Recently we analyzed the 30 articles about inclusive education with the highest impact in North America and Europe respectively, i.e. altogether 60 articles. It was only in one of these that the language of special needs was reflected upon and critized. It was Len Barton who in an article suggested that an inclusive school needs a new language. The special educational language is according to Barton impregnated with meanings that are not really compatible with the idea of inclusive education. This is not a new idea which made it even more surprising to find out that so many influential papers were silent on this issue.
The language of special needs
The whole concept of special needs is built upon the distinction between an education for children with special needs, i.e. special education, and an education for other pupils. I would like to suggest that the whole language of special needs rests on similar distinctions.
Educator goes through special educational training in order to teach the special children and, at least in Sweden, a special agency cater for these pupil´s special needs. In schooling the distinction manifests itself in two partly parallel systems, on for “normal” children and one for children with special needs. These systems are underpinned by partly different languages.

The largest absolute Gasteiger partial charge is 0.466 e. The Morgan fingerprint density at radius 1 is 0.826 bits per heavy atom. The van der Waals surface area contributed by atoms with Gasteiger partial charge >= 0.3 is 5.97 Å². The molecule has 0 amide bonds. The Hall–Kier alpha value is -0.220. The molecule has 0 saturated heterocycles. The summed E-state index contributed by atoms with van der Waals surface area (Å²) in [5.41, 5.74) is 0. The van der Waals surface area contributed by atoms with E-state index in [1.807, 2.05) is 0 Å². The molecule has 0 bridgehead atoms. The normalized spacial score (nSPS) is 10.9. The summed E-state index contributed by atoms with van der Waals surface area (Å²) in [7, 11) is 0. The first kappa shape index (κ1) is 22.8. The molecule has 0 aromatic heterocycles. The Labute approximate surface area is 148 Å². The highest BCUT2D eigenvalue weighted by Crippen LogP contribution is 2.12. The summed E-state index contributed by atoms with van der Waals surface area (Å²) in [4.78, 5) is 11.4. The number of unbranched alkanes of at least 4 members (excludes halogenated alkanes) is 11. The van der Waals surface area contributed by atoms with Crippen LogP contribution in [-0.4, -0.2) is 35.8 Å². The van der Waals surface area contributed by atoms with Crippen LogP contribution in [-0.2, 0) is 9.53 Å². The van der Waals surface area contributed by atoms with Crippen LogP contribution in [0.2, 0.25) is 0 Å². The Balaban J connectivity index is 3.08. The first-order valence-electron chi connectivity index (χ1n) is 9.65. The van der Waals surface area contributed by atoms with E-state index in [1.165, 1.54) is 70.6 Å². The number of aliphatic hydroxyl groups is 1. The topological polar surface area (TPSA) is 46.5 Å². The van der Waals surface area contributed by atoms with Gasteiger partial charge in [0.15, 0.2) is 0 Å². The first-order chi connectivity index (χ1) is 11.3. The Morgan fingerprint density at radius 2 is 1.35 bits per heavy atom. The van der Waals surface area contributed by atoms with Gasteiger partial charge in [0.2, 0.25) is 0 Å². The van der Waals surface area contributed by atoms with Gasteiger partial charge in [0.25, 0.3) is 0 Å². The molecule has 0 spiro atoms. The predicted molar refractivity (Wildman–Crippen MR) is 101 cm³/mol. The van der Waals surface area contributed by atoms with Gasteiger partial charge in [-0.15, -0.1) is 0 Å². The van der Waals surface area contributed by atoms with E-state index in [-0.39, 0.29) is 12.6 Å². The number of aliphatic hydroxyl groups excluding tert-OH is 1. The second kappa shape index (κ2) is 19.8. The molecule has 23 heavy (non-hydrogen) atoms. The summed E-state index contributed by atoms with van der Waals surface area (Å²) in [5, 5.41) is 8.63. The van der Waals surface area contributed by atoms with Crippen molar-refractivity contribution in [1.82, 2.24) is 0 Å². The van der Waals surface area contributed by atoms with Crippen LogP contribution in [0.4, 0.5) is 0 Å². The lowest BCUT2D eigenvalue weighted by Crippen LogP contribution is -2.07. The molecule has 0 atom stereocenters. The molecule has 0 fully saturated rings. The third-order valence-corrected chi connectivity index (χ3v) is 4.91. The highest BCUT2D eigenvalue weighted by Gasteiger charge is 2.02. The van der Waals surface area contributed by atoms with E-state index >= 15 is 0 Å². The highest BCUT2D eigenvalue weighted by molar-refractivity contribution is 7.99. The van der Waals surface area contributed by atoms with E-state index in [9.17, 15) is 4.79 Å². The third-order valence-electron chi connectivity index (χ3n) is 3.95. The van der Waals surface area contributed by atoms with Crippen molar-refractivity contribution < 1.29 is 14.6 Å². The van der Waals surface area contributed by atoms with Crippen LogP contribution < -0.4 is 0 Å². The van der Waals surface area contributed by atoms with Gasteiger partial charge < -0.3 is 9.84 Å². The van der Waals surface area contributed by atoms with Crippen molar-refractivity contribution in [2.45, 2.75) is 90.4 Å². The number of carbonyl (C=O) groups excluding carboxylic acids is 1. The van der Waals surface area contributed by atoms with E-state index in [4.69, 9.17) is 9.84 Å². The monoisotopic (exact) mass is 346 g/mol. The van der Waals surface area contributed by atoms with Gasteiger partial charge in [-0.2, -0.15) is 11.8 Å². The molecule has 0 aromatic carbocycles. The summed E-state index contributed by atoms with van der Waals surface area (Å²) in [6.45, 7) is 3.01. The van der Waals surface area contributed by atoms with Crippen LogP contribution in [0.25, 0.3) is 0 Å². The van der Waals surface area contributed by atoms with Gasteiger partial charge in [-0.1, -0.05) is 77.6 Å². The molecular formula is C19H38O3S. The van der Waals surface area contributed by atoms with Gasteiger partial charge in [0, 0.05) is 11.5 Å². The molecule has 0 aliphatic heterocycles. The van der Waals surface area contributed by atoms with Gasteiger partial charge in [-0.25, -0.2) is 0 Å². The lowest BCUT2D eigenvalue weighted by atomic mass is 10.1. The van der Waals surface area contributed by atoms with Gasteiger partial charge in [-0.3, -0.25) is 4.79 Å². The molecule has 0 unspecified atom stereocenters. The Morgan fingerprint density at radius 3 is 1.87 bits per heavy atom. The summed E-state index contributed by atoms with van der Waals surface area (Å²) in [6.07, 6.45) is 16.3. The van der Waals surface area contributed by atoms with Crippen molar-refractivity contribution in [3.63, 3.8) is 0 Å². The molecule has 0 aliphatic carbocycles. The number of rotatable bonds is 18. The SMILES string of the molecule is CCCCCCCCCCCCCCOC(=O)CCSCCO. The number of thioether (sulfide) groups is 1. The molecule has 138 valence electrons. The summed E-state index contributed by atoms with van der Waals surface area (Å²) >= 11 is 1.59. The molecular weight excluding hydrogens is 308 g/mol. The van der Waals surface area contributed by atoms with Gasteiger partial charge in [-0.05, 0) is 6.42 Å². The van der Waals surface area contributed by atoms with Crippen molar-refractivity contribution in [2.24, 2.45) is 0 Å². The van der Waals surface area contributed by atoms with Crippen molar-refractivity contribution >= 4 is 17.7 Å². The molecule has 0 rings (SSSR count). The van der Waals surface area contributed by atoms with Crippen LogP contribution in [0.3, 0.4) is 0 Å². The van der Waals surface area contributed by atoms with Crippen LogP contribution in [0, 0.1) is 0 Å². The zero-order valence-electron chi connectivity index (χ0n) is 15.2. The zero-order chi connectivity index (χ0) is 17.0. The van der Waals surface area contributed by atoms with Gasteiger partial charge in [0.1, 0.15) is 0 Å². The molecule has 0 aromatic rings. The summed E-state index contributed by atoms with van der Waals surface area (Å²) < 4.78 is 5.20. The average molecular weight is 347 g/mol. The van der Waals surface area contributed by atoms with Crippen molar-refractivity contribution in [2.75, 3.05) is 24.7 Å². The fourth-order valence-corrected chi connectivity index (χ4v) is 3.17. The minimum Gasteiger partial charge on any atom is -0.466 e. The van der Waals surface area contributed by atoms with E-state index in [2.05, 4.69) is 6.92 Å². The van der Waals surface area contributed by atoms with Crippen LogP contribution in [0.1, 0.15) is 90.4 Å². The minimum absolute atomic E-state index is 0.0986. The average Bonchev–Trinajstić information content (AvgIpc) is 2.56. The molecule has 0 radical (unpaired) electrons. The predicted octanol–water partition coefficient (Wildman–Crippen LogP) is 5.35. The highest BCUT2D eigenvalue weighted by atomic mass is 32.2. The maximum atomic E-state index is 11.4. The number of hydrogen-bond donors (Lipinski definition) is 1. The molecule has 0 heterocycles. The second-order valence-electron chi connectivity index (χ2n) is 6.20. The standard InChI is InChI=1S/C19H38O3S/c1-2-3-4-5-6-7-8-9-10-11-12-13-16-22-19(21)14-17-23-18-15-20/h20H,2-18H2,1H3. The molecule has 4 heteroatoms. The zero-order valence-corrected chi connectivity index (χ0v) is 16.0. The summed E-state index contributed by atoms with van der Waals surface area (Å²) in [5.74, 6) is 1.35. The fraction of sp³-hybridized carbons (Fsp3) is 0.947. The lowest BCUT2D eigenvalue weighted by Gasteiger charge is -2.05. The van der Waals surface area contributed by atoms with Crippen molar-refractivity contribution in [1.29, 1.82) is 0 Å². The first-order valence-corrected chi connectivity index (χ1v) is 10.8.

Children with special needs have to be identified from the viewpoint of the type and degree of their problems. In the special needs system we meet linguistic labels denoting different kinds of differences/disabilities such as learning disabilities, neuropsychiatric disorders, Aspergers syndrome, high-functioning autism, dyslexia, reading- and writing disabilities, behavioral problems and so on. The labels are dependent on the professions that have the power to interpret and define the behaviors.
Sociologists today speak of the “medicalization” of difference which implies that the medical profession has gained increased influence in the definition of behaviors. Emergent labels such as language disorder can probably partly be traced to the increased influence from speech therapists. Exactly what language that dominates special needs education varies with time and place, but it is always a language that rests firmly on the distinction between the normal and the deviant. To put it shortly, there is a special educational language which in some ways can be viewed as a discourse, i.e. a specific way to think and talk about differences.
During the years I have been amazed by how several of my colleagues in Sweden argue for a more inclusive educational system without reflecting over the special educational language. Thus we will get a more inclusive schools system, the argument goes, by e.g. educating more special educators, give more courses in special needs and write more educational plans for children in need of extra support. I agree with Barton that this kind of language might instead reproduce the dual systems. Thus, a new language is needed in order to make schools and classrooms more inclusive.